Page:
EconoTroll Entry: Dilettante Philosopher (or the "Uninitiated Peasant"*)

Shamelessly drafting on the blog post that got Noah Smith into the big leagues of the EconoBlogosphere, and responding to his question in response to my recent comment on his blog, I propose an entry in the Illustrated Bestiary of EconoTrolls that would include myself.

Dilettante Philosopher (or the "Uninitiated Peasant"*)

"A naive person might expect that any intelligent person would leave an economics PhD program after the 1st year, as, obviously, the education offered is phlogistonism. Yet, clearly, this doesn't happen." (here)

"That’s a lot of words. The obvious question: can you give an example of some part of positive economics that would be useful in the way you suggest? Every area I am familiar with (limited as I am as a layman) positive economics isn’t just incapable of normative claims, it also is just wrong as a matter of empirical reality. If we used positive Econ on the minimum wage we would get it wrong. On the impacts of tax cuts: wrong. On the stability of “complete” markets: wrong, on the “costs” of regulating industry: wrong." (here)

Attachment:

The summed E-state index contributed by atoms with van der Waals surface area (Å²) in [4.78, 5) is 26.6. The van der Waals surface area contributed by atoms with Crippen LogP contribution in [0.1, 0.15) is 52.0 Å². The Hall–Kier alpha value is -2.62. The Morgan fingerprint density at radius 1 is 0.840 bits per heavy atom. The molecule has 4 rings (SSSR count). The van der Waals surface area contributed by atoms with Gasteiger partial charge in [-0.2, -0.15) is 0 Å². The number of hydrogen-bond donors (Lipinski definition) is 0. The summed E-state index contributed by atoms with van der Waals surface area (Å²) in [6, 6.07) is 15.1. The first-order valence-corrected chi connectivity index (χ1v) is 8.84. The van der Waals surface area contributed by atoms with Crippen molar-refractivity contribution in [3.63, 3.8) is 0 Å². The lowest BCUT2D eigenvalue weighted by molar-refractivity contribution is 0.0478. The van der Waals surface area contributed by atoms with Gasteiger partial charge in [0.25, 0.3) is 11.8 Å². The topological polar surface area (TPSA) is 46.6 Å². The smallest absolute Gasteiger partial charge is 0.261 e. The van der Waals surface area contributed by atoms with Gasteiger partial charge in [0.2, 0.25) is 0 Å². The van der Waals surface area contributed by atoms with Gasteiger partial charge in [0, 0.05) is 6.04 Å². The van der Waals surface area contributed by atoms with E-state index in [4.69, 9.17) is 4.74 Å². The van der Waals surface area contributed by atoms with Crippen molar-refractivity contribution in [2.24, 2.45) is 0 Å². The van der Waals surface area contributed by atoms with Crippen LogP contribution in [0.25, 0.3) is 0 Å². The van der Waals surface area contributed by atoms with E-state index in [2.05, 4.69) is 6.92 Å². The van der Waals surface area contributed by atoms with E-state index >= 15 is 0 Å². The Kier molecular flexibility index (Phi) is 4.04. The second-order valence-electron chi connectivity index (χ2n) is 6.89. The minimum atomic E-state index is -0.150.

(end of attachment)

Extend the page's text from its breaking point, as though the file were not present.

How they see themselves:

How the world sees them:

Favorite blog: Understanding Society** 

Favorite dead economist: Adam Smith.

Will appear in response to posts about: Monetary Policy, Fiscal Policy, History, Science.

Craziest idea: that economists are aware their field is intellectually bankrupt but continue in the same manner because otherwise they would be out of a job.

Special attack: sardonic logic.

Secret weakness: uses economics vocabulary of the experts without understanding all the words and sounds stupid when trying to sound smart.

Notes: prone to hyperbole about the ability of academic economists to kill poor people.

*Maybe there is in human nature a deep-seated perverse pleasure in adopting and defending a wholly counterintuitive doctrine that leaves the uninitiated peasant wondering what planet he or she is on.— Robert Solow

**Because Daniel Hausman does not blog.